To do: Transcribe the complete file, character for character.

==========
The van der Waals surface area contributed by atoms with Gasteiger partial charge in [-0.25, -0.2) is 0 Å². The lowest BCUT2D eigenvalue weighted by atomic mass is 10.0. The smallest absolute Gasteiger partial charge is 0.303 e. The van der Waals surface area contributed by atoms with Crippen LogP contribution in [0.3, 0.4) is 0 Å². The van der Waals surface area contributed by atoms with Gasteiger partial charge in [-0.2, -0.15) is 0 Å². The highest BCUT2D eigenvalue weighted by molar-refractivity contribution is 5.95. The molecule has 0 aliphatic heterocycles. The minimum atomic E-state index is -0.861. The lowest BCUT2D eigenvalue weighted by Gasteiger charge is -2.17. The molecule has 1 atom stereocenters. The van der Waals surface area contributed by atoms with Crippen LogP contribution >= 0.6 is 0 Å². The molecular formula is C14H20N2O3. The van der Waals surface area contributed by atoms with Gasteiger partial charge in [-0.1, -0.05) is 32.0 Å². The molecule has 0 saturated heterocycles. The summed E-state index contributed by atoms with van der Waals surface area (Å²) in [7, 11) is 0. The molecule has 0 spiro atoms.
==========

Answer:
The van der Waals surface area contributed by atoms with Gasteiger partial charge in [-0.25, -0.2) is 0 Å². The lowest BCUT2D eigenvalue weighted by atomic mass is 10.0. The smallest absolute Gasteiger partial charge is 0.303 e. The van der Waals surface area contributed by atoms with Crippen LogP contribution in [0.3, 0.4) is 0 Å². The van der Waals surface area contributed by atoms with Gasteiger partial charge in [-0.2, -0.15) is 0 Å². The highest BCUT2D eigenvalue weighted by molar-refractivity contribution is 5.95. The molecule has 0 aliphatic heterocycles. The minimum atomic E-state index is -0.861. The lowest BCUT2D eigenvalue weighted by Gasteiger charge is -2.17. The molecule has 1 atom stereocenters. The van der Waals surface area contributed by atoms with Crippen LogP contribution >= 0.6 is 0 Å². The molecular formula is C14H20N2O3. The van der Waals surface area contributed by atoms with Gasteiger partial charge in [-0.1, -0.05) is 32.0 Å². The molecule has 0 saturated heterocycles. The summed E-state index contributed by atoms with van der Waals surface area (Å²) in [7, 11) is 0. The molecule has 0 spiro atoms.